There are lots of great shorts playing at Horror-on-Sea. Here’s a collection of ones to track down on the first weekend of the fest.
Let’s bitch it out…
The Mountain King (McGuinness, 2017)
This deceptively simple short features two actors and no dialogue. If you take it literally, it’s a very straightforward short about a woman who is being hunted by a demon in her home. If you take it metaphorically, it’s a tale about mental illness and confronting your “demons.” I was struck by how McGuiness uses the short run time and economic restrictions to his advantage – an early brief flash of gore is confronting and the creature design is effective – which helps to make this Canadian short a stand-out.
- Screens: Friday, Jan 19 at 12:30pm with feature Pitchfork
Chihuahua Man (Casserly, 2017)
Easily one of the most amusing and unusual shorts of the first weekend is Sam Casserly’s Chihuahua Man, which plays on the familiar conventions of introducing a significant other to a mildly embarassing family member for the holidays. Cranking the awkwardness to 11, Casserly makes great use of tight framing and close shots to accentuate the humourous interactions, particularly non-verbal cues as everyone attempts to delicately diffuse an increasingly bizarre holiday feast.
- Screens: Saturday, Jan 19 at 12:30pm with feature Egomaniac
The Flytipper (Coleman, 2017)
This short about three flytippers (a British term for people who dump garbage in unauthorized zones) is hilariously absurd. I won’t reveal the details of the “part monster, part machine” that attacks them, but suffice to say that it is a memorable combination of junk parts, animated to comedic perfection. The tone of Coleman’s short evokes early Peter Jackson films like Bad Taste and Dead Alive (main character Greg even resembles the latter film’s lead, Timothy Balme) which is unexpectedly delightful. I was particularly taken with the short’s mix of clever and zany, gross-out visual gags (ex: a severed penis with a piercing figures prominently). If that doesn’t get you laughing, then what is wrong with you?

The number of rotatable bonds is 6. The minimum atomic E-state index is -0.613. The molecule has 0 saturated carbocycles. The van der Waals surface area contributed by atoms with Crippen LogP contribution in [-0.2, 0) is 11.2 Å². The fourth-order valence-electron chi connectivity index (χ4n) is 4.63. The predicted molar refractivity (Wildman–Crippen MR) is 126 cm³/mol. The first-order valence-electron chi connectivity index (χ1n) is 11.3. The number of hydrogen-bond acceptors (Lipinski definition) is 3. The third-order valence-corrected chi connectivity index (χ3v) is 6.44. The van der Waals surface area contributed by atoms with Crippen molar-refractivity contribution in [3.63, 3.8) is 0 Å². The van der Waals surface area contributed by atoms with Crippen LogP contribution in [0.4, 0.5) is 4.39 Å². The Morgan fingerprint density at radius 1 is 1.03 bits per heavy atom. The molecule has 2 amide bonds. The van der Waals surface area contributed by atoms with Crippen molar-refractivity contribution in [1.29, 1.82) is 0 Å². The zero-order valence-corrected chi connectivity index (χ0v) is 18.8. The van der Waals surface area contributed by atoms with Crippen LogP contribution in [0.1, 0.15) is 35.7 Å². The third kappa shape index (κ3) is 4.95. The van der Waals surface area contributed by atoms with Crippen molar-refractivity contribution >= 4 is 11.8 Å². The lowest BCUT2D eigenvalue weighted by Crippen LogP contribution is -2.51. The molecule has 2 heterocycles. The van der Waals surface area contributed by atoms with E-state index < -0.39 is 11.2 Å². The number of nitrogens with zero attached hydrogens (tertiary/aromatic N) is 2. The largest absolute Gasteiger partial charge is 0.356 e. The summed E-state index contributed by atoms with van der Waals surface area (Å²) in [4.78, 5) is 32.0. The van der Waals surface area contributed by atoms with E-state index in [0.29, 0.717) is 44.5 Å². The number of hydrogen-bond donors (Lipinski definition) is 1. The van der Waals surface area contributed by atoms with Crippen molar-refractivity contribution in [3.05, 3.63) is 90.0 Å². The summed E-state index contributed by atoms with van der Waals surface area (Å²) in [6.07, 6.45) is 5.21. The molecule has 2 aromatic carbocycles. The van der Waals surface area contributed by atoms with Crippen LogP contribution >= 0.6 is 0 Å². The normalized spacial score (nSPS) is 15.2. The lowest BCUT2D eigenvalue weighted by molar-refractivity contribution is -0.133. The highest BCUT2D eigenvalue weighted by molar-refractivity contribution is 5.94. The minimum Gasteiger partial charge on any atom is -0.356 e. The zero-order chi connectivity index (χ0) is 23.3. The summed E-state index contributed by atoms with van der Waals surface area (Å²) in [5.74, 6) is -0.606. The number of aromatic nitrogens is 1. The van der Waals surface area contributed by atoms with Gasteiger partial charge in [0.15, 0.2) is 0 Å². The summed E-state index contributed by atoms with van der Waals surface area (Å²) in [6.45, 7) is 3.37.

- Screens: Saturday, Jan 20 at 5:30pm with feature Witches Brew
Nick (Levy, 2017)
There’s something deeply unsettling about Jack Levy’s short. It starts inconspicuously as a couple – John and Rebecca – attend a poetry reading by the titular Nick at the behest of friends. The atmosphere is odd: the attendees, who are a mix of ages and races, wear t-shirts and have tattoos of the performer, as though he were a famous rock star and not an elderly, Richard Attenborough kind of man. When the poetry and music begins, it’s underwhelming and even a little bland, and our sympathies lie with John and Rebecca, who shift visibly in their seats and yawn, in contrast to the other attendees who act like devout followers.
This disconnect only becomes more substantial when the couple are confronted for not enjoying themselves and the uncomfortable atmosphere and potential for violence escalates. Nick perfectly captures the tension the accompanies the feeling that a situation is spiralling out of control. There’s a touch of dark humour in the proceedings because the reactions of the crowd seem dramatically out of proportion for the event, but that also makes it more horrifying when the crowd threatens to become a mob. At nearly 15 minutes, the short is perhaps a touch too long and the ending a little too anticipated, but Levy’s ability to wring tension out of such mundane developments is worthy of applause.
- Screens: Sunday, Jan 21 at 10am with feature Beast
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